A happy investigation into life’s tiny decisions. A classic.
280 pages, ★★★★
The author, Dan Ariely, survived an explosion when he was 18. Lying on his hospital bed, his body covered in burns, he began to contemplate the irrationality of what had just happened. This accident spawned a fascination with irrationality—out of which, this Predictably Irrational was born.
Chapter 1 explains how people think in relative, not absolute, terms. Not only our senses, but also our perception of value, is relative. Expensive upgrades (like insurance and optional extras) only seem worthwhile when you’re buying something even more expensive. (A $330 pasta machine seems cheap when compared with a $1000 KitchenAid, but not on its own.)
Chapters 5 and 6 talk about self-control. Our aroused selves (chapter 5) and our future selves (chapter 6) don’t listen to what our present selves are saying. This explains why people sometimes don’t use condoms, don’t save for the future, and don’t do their homework on time, even when students are allowed to create their own deadlines. (Even I do it, too—I didn’t write my promised Chinese Sencha review yesterday.)
Chapter 8 ventures into economics. I like how Dan Ariely comments not only on the experimental psychology aspects (where participants click coloured doors on a computer in an experiment), but also on what these experiments teach us about real-life situations as well (he argues in favour of long-term relationships and marriage, which I like). I find this comforting to read. When I agree with an author’s moral standing, I’ll enjoy reading their books more, and probably learn more as well. (In contrast, see my unflattering reviews of such morally-bankrupt stories as I Love Dollars, Hocus Pocus and The Time Traveller’s Wife.)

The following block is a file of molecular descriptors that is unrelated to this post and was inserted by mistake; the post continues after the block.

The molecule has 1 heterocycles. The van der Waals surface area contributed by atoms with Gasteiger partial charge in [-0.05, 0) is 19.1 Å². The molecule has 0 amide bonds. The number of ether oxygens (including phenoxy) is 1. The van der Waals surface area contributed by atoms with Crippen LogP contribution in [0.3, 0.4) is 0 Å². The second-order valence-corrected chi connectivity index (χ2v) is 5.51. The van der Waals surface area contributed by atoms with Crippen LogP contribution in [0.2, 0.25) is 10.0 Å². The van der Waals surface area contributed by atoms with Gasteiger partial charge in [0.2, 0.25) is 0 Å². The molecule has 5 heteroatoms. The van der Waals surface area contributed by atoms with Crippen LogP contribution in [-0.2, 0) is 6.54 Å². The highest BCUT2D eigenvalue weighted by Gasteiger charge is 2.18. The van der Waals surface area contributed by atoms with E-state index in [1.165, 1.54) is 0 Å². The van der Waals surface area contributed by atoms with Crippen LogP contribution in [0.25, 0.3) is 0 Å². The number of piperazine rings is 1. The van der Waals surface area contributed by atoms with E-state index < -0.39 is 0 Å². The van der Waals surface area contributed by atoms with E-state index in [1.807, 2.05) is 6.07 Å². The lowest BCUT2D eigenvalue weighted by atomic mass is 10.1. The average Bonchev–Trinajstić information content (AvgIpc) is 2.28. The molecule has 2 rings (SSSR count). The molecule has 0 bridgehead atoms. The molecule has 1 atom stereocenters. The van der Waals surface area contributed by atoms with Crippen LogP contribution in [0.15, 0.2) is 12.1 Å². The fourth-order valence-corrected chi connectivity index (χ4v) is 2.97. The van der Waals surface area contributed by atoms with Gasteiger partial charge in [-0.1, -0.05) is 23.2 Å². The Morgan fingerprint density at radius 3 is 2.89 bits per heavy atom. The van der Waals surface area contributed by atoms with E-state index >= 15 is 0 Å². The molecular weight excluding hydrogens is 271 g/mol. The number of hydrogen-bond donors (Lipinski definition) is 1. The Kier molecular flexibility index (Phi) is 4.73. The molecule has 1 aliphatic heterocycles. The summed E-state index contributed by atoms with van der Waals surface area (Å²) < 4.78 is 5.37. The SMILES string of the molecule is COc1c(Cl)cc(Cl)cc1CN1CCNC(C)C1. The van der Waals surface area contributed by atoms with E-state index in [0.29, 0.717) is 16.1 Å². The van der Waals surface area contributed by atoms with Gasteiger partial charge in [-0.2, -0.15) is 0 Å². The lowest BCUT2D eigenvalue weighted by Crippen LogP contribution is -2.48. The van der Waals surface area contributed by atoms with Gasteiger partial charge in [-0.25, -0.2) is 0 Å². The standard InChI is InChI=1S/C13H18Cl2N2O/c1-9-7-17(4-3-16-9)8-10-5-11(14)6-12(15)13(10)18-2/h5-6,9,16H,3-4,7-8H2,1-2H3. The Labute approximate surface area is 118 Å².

Chapters 9 and 10 talk about appearances. A big, red, placebo pill priced at $2.50 works better than a small, white placebo pill priced at 10 cents. Coca-cola tastes better than Pepsi, but only if you’re told what you’re drinking. Likewise, the idea that “top universities” give you a “top-notch education” is largely based on fantasy. I found that out myself.
Finally, chapters 11 to 13 are really summaries. I enjoyed them, yet skimmed them.
Dan Ariely is an excellent science communicator. I am very comfortable reading an author who writes with such politeness and balance (sometimes, he even adds concluding sentences that ward off critics—in the style of “don’t get me wrong”). He has a rare ability to deliver the outcomes of scientific research in clear, easy-to-understand language. He illustrates each chapter with poignant examples, including some from his own life—but only when they are most appropriate. The Jobst suit example served perfectly in chapter 10.
Predictably Irrational is a guide to the tiny decisions in life; a piecemeal, micro-bible, and at the same time, light, interesting and balanced to read. ★★★★
- Dan Ariely asks, Are we in control of our own decisions? (lugenfamilyoffice.com)
- Dan Ariely: Our buggy moral code (lugenfamilyoffice.com)
- Predicting irrational shoppers: Commerce Sciences applies behavioral economics to ecommerce (pandodaily.com)